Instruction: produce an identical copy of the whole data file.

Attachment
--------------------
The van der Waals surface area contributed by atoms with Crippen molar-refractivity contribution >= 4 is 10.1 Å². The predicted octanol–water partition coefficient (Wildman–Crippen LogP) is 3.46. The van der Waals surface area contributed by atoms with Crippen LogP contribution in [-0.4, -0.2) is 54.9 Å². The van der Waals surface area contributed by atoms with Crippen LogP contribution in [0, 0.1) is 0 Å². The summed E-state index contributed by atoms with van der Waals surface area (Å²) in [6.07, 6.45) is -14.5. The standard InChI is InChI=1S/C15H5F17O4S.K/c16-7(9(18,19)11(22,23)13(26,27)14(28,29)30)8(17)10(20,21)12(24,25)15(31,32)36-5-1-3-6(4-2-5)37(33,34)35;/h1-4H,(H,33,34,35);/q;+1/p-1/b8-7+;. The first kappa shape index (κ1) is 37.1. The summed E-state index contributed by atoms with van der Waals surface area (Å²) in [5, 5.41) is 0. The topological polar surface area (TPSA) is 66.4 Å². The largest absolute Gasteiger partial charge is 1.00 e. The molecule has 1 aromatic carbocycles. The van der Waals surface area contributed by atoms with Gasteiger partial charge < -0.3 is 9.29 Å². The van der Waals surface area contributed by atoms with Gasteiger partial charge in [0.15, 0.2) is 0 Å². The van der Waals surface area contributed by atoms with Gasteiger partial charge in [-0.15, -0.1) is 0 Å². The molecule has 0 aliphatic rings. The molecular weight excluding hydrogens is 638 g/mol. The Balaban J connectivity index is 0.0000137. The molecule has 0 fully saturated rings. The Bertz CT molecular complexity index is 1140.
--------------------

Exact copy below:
The van der Waals surface area contributed by atoms with Crippen molar-refractivity contribution >= 4 is 10.1 Å². The predicted octanol–water partition coefficient (Wildman–Crippen LogP) is 3.46. The van der Waals surface area contributed by atoms with Crippen LogP contribution in [-0.4, -0.2) is 54.9 Å². The van der Waals surface area contributed by atoms with Crippen LogP contribution in [0, 0.1) is 0 Å². The summed E-state index contributed by atoms with van der Waals surface area (Å²) in [6.07, 6.45) is -14.5. The standard InChI is InChI=1S/C15H5F17O4S.K/c16-7(9(18,19)11(22,23)13(26,27)14(28,29)30)8(17)10(20,21)12(24,25)15(31,32)36-5-1-3-6(4-2-5)37(33,34)35;/h1-4H,(H,33,34,35);/q;+1/p-1/b8-7+;. The first kappa shape index (κ1) is 37.1. The summed E-state index contributed by atoms with van der Waals surface area (Å²) in [5, 5.41) is 0. The topological polar surface area (TPSA) is 66.4 Å². The largest absolute Gasteiger partial charge is 1.00 e. The molecule has 1 aromatic carbocycles. The van der Waals surface area contributed by atoms with Gasteiger partial charge < -0.3 is 9.29 Å². The van der Waals surface area contributed by atoms with Gasteiger partial charge in [0.15, 0.2) is 0 Å². The van der Waals surface area contributed by atoms with Gasteiger partial charge in [-0.15, -0.1) is 0 Å². The molecule has 0 aliphatic rings. The molecular weight excluding hydrogens is 638 g/mol. The Balaban J connectivity index is 0.0000137. The molecule has 0 fully saturated rings. The Bertz CT molecular complexity index is 1140.